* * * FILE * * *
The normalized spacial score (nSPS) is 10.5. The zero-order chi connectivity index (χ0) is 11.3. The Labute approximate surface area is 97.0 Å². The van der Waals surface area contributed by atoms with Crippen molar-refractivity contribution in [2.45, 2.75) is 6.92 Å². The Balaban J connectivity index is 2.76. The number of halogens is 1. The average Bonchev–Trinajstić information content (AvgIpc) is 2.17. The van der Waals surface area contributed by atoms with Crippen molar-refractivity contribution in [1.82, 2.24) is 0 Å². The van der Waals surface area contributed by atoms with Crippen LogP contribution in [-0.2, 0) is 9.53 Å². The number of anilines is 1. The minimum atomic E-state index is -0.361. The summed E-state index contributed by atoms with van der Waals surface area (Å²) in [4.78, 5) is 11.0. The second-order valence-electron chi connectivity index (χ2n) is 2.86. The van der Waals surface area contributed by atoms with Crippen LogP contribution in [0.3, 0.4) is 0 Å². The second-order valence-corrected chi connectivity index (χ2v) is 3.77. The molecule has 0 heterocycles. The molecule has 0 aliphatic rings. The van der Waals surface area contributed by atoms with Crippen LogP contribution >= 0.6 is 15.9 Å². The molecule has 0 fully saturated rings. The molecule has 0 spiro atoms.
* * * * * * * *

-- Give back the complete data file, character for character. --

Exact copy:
The normalized spacial score (nSPS) is 10.5. The zero-order chi connectivity index (χ0) is 11.3. The Labute approximate surface area is 97.0 Å². The van der Waals surface area contributed by atoms with Crippen molar-refractivity contribution in [2.45, 2.75) is 6.92 Å². The Balaban J connectivity index is 2.76. The number of halogens is 1. The average Bonchev–Trinajstić information content (AvgIpc) is 2.17. The van der Waals surface area contributed by atoms with Crippen molar-refractivity contribution in [1.82, 2.24) is 0 Å². The van der Waals surface area contributed by atoms with Crippen LogP contribution in [-0.2, 0) is 9.53 Å². The number of anilines is 1. The minimum atomic E-state index is -0.361. The summed E-state index contributed by atoms with van der Waals surface area (Å²) in [4.78, 5) is 11.0. The second-order valence-electron chi connectivity index (χ2n) is 2.86. The van der Waals surface area contributed by atoms with Crippen LogP contribution in [0.3, 0.4) is 0 Å². The second-order valence-corrected chi connectivity index (χ2v) is 3.77. The molecule has 0 heterocycles. The molecule has 0 aliphatic rings. The van der Waals surface area contributed by atoms with Crippen LogP contribution >= 0.6 is 15.9 Å². The molecule has 0 fully saturated rings. The molecule has 0 spiro atoms.